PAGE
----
The elasticity of taxable income in New Zealand: Evidence from the 1986 tax reform
AbstractThis paper uses the 1986 New Zealand tax reform as a ‘natural experiment’ to estimate the elasticity of taxable income for New Zealand. Adopting the methodology of Auten and Carroll (1999), elasticity estimates ranging from 0.34 to 0.52 are obtained. These results imply a significant behavioural response to tax rate changes well in excess of that implied by standard labour supply elasticity estimates, and suggest that the welfare costs of taxation in New Zealand are larger than may have previously been considered.
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Bibliographic InfoArticle provided by Taylor and Francis Journals in its journal New Zealand Economic Papers.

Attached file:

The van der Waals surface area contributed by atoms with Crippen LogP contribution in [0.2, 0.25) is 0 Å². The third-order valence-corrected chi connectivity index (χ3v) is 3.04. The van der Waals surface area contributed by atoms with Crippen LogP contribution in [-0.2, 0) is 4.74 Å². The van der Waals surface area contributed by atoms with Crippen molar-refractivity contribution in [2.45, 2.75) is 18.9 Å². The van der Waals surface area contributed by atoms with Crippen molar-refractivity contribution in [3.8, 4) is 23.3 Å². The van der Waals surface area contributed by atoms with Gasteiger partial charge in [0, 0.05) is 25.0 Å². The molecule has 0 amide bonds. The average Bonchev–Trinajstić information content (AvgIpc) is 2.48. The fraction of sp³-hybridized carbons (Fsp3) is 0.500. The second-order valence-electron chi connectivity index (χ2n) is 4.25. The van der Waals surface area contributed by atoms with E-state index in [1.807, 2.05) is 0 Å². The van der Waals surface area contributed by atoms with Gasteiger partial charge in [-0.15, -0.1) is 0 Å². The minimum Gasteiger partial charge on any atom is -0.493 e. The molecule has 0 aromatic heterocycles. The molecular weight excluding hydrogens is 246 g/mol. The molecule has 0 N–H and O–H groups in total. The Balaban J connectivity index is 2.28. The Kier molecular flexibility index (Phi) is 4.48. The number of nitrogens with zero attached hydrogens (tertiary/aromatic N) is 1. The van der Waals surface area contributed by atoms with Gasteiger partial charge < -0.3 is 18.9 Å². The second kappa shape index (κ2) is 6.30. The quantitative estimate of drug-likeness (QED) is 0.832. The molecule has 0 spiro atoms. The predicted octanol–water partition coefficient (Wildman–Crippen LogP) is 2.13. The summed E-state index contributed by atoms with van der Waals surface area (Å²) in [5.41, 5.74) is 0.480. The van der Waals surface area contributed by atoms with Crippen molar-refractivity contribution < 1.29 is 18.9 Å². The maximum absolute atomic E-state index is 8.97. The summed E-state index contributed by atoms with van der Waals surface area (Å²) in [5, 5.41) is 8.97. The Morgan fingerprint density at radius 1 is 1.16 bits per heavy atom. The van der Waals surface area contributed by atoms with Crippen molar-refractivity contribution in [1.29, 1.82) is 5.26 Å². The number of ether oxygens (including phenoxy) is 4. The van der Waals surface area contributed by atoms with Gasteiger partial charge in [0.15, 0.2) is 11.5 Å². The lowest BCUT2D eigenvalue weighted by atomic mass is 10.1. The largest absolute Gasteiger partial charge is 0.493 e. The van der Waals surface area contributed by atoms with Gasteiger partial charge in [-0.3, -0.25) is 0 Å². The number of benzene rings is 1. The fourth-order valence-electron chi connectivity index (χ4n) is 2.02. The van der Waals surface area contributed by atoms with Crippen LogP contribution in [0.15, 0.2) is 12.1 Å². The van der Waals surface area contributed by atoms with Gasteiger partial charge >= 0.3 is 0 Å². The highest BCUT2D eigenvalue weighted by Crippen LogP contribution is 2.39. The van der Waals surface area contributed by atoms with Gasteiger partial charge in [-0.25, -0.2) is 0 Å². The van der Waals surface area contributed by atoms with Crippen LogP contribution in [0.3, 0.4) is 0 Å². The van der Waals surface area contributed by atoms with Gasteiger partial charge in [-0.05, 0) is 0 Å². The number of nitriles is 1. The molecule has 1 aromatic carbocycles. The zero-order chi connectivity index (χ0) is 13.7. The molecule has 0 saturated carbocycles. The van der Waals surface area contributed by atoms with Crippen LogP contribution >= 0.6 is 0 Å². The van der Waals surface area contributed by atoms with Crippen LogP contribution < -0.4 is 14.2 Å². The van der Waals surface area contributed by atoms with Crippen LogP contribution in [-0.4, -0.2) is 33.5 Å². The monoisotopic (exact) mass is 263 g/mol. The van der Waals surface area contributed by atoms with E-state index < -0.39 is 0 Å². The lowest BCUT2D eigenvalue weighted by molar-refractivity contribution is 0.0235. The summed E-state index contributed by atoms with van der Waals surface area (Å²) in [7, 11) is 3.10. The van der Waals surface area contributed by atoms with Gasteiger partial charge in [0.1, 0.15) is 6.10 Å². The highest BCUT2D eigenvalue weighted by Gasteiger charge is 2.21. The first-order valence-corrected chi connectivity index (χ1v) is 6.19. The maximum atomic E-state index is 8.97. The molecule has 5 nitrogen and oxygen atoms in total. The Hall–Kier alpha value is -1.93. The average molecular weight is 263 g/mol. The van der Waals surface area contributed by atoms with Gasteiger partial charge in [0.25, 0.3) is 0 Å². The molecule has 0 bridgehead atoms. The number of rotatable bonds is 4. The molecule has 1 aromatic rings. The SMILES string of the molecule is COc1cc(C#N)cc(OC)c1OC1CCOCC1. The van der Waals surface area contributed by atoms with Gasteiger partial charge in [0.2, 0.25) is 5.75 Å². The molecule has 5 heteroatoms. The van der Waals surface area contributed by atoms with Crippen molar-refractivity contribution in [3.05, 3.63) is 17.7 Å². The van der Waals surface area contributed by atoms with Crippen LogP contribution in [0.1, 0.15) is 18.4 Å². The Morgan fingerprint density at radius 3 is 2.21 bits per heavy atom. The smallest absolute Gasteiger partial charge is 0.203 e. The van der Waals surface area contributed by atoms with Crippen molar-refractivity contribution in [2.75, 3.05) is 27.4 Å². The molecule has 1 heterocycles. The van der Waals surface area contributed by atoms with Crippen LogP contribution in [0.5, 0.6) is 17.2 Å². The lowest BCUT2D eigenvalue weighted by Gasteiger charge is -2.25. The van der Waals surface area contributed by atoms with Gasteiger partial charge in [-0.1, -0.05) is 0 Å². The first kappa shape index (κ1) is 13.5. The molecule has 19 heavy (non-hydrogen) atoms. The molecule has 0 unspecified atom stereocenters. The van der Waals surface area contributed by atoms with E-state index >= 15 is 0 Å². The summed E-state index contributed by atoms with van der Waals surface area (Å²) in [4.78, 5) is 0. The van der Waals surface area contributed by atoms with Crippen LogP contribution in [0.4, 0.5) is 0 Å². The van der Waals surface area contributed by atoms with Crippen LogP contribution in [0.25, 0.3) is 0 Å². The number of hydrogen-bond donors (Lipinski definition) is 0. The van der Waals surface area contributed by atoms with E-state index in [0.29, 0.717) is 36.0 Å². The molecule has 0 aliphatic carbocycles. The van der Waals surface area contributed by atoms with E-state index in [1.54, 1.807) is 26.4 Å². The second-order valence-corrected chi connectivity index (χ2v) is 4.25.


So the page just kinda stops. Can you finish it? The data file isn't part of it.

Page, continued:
Volume (Year): 46 (2012)
Issue (Month): 2 (January)
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- Carey, Simon & Creedy, John & Gemmell, Norman & Teng, Josh, 2012.
"Regression Estimates of the Elasticity of Taxable Income and the Choice of Instrument,"
Working Paper Series
2429, Victoria University of Wellington, Chair in Public Finance.
- Simon Carey & John Creedy & Norman Gemmell & Josh Teng, 2013. "Regression Estimates of the Elasticity of Taxable Income and the Choice of Instrument," Treasury Working Paper Series 13/08, New Zealand Treasury.
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